Is this our Olympic relay race? We have the highly-honed and much practised disciplines of logistics, buying, marketing and technology, all at peak form after over 4 years of “working” ecommerce. However, if the team play and baton-passing is not the equal of the individuals then the customer notices. “98% performance”” gains no credit for the hard work and expertise: rather, the ‘2% deficit’ is noticed and punished.

Characteristic of the ‘mature stage of ecommerce’ is that customers have now experienced expertise – either from you or (painfully) from your competitors. Unfortunately, the expert etailer gets little explicit praise, save for an increased retention and net promoter [tm] ranking. That retailer’s competitors however suffer silently – the silence of being shunned. Customer may still come to your site, from habit, curiosity or expensive CPA tactics but upon arrival your site suddenly seems to lack lustre, that certain Gold Medal je ne sais quoi, the allure of the champion. Second division. Vauxhall Conference. Amateur.

The first symptom of underperformance is a perplexing drop in conversion rates. Blame the recession, blame holidays, wait for the new season’s stock, fire up another affiliate… Somehow, though, the medal positions are always filled by your competitors… While we all clap politely and are pleased with ecommerce’s resilience – the ‘rise in popularity of our sport’, if you will – it’s of zero consolation to the true competitor, for whom it’s medals or nothing.

With peak season imminent, what are our options? The first point is not to start anything new or risky: this is a time for a perfect drill rather than a  practice match. The next is to coach each of your skilled players in working to their maximum capabilities – practice at peak enables performance at peak. Finally, make sure that your training camp includes cross-discipline practice and communication. With high pressure and high stakes it’s all too easy for people to fall back into their own areas and leave the overall problem to ‘someone else’. But as Potatus Expertatis knows, it’s the tiny cracks and flaws that mark the teams down from gold, rather than the the flashes of isolated brilliance moving them up.

Peak success will be from Gold-standard teams, working flawlessly and consistently together to deliver under pressure against the etailing elite. No amount of free delivery and empty promises can win the Christmas Olympics.

To the victor the spoils.

Breakfast Briefing: Clearwater Corporate Finance

I was invited to speak at a breakfast briefing hosted by Clearwater Corporate Finance by Jackie Naghten on “What makes a successful online business”. The presentation was to a group of Clearwater’s clients and contacts in the private equity space – either investors, investment managers or entrepreneurs (pre- and post-funding). Given the short time and the knowledge of the audience I focused on what I see to be the fundamentals involved in appraising a business for investment or in running an online business with a ruthless focus on value and growth (or, in today’s challenging climate, value and surviving long enough to be able to realise that value!).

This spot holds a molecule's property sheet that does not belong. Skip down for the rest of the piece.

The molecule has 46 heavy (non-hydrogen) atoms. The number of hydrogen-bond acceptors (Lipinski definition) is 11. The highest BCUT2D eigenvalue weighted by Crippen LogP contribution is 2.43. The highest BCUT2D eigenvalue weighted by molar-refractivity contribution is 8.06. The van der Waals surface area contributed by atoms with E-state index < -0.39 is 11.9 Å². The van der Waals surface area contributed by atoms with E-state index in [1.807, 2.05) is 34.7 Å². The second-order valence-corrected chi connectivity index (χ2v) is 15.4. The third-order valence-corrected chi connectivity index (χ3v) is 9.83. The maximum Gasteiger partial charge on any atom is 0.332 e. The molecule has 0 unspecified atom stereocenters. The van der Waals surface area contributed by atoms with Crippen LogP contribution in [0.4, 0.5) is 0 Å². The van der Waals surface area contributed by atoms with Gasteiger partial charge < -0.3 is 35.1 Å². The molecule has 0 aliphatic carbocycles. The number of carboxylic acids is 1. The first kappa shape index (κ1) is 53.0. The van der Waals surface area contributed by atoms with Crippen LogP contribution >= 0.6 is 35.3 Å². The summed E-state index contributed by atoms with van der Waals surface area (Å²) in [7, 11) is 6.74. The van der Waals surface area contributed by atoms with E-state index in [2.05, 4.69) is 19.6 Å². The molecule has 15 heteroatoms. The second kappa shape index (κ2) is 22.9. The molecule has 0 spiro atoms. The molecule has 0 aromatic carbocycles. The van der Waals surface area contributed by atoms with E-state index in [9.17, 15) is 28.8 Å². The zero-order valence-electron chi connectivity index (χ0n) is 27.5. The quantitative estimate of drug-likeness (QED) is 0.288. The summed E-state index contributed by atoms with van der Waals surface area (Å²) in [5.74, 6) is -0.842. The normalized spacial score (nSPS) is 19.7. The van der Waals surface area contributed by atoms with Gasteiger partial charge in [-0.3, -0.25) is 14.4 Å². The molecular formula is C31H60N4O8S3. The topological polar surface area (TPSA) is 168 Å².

The presentation covered:

  • The retail context – continued growth in online, but no longer ‘free growth’ nor a ‘rising tide floating all boats’. We discussed changes in consumer buying patterns.
  • “There’s no middle in eCommerce” – average, “OK” and ‘sufficient’ businesses have no place online
  • Sustainable competitive positions: customer insight (if you know viscerally what your consumers want, you have a chance to survive where other companies would flounder); product (whether exclusive access or unique knowledge, presentation or pricing); and Operations (the best sausage machine). Unfortunately, there are now companies who excel in all areas, so the ‘no middle’ comment above is reinforced
  • We considered the origin of ‘retail’ – slicing and dicing, retailoring and fitting to the customer, and draw from this an origin founded in service and closeness to the customer
  • I emphasised that ecommerce lives as part of a multichannel world: even pure-play businesses have contact centres, logistics, sometimes print and increasingly consider shops…
  • Service is fundamental to customer retention and profitability. We considered at a high level service issues from contact centres through delivery and returns and how failure in these areas is costly – and unnecessary.

It was a great session and my thanks again to Jackie and Clearwater for the invitation.

RetailGreen – challenges and issues in green and sustainable ecommerce

“Retailgreen.eu – challenges and issues in green and sustainable ecommerce”

I’ve been interested for a while in the tension between “retail” (encouraging customers to buy more) and sustainability or ‘green’ sentiments (encouraging people to buy less – “reduce, reuse and recycle” being the operating mantra).

There are many benefits and challenges for retailers in considering sustainability as a part of their strategy and this group on LinkedIn is a first step to exploring this topic.

Mired in conflicting claims, in questions of how far to trace and cost impacts and benefits, and struggling to reconcile customer expressed claims with their measured behaviour, we expect some lively debates!

I invite you to join the group and help shape the debate.

  1. Reduce, Reuse, Recycle – lessons for efficiency and saving in sustainable commerce

  2. The sustainable customer – market pressures on retailers to ‘go green’. Following the ‘green dollar’

  3. Profiles of companies and their green activities, tribulations or market positioning.

You can join the group directly from this link:

http://www.linkedin.com/e/gis/150191/365DA86DD491